Research is no longer solely the province of the lab coat-wearing scientist. People diagnosed with mental illnesses, their family caregivers, healthcare providers, and social workers all can play a role in the research that affects the treatment of mental health.
The Patient-Centered Outcomes Research Institute, or PCORI, is spearheading efforts to ensure the meaningful involvement of patients and other healthcare stakeholders throughout the research process. In the area of mental health, a patient-centered approach is critical.
PCORI is the nation’s newest health research funder. Specifically, PCORI funds patient-centered comparative clinical effectiveness research (CER), which helps people make better-informed choices by determining which healthcare options work best for which kinds of patients, based on their needs and preferences. PCORI has invested over $300 million in 87 patient-centered CER studies and methods projects focused on mental and behavioral health.
As part of its commitment to engagement, PCORI frequently collaborates with organizations that represent public and patient communities. ADAA continues to be a valuable resource to PCORI in better understanding the needs of patients, families and clinicians facing anxiety, depression and other mental health conditions.
PCORI encourages non-scientists to get involved and engaged in research because they believe that such engagement influences research to be more patient-centered, useful, and trustworthy.
There are a number of ways to get involved with PCORI and in patient-centered CER.
PCORI relies on non-scientists to join scientists as reviewers. Merit reviewers evaluate applications submitted to PCORI in response to our funding announcements. They help ensure proposals include appropriate plans for engaging patients or other stakeholders. Peer reviewers help ensure completed research studies are held to the highest standards of scientific integrity, methodological rigor, and usefulness to a variety healthcare stakeholders.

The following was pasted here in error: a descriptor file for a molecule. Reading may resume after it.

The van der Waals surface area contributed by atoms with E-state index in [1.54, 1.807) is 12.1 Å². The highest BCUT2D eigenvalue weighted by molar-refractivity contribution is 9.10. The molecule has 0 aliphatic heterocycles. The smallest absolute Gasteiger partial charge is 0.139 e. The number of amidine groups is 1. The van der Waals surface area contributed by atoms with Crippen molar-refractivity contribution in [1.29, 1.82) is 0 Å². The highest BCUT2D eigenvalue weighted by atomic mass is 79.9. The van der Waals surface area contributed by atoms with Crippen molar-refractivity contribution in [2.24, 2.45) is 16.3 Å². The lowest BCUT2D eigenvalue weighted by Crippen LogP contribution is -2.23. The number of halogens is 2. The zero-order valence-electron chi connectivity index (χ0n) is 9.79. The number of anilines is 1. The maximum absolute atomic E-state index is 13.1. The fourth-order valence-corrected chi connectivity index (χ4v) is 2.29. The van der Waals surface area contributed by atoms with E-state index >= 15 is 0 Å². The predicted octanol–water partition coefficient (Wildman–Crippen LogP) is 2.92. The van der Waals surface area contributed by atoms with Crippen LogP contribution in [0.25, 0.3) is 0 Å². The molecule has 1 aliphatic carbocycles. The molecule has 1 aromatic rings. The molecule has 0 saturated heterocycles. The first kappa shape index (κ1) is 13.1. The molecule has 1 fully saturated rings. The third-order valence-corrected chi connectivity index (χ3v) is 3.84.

PCORI Ambassadors share vision and mission with their communities. They can also help disseminate research findings, surveys, polls, and calls for action.
PCORI requires researchers to engage patients and other stakeholders in their studies. Engagement can take many forms, so research teams are responsible for coming up with their own appropriate way of doing it for their studies. However, the PCORI Engagement Rubric outlines ways such engagement can occur and provides general guidance and suggestions.
PCORI is helping to build a national community of patients, caregivers, clinicians, researchers, and other healthcare stakeholders who will advance patient-centered CER through its Engagement Awards funding program. And through its Pipeline to Proposal Awards, PCORI supports groups with research ideas and an interest in patient-centered CER to build capacity and develop their ideas into proposals.
For more information on getting involved with PCORI, visit its website for a full list of opportunities.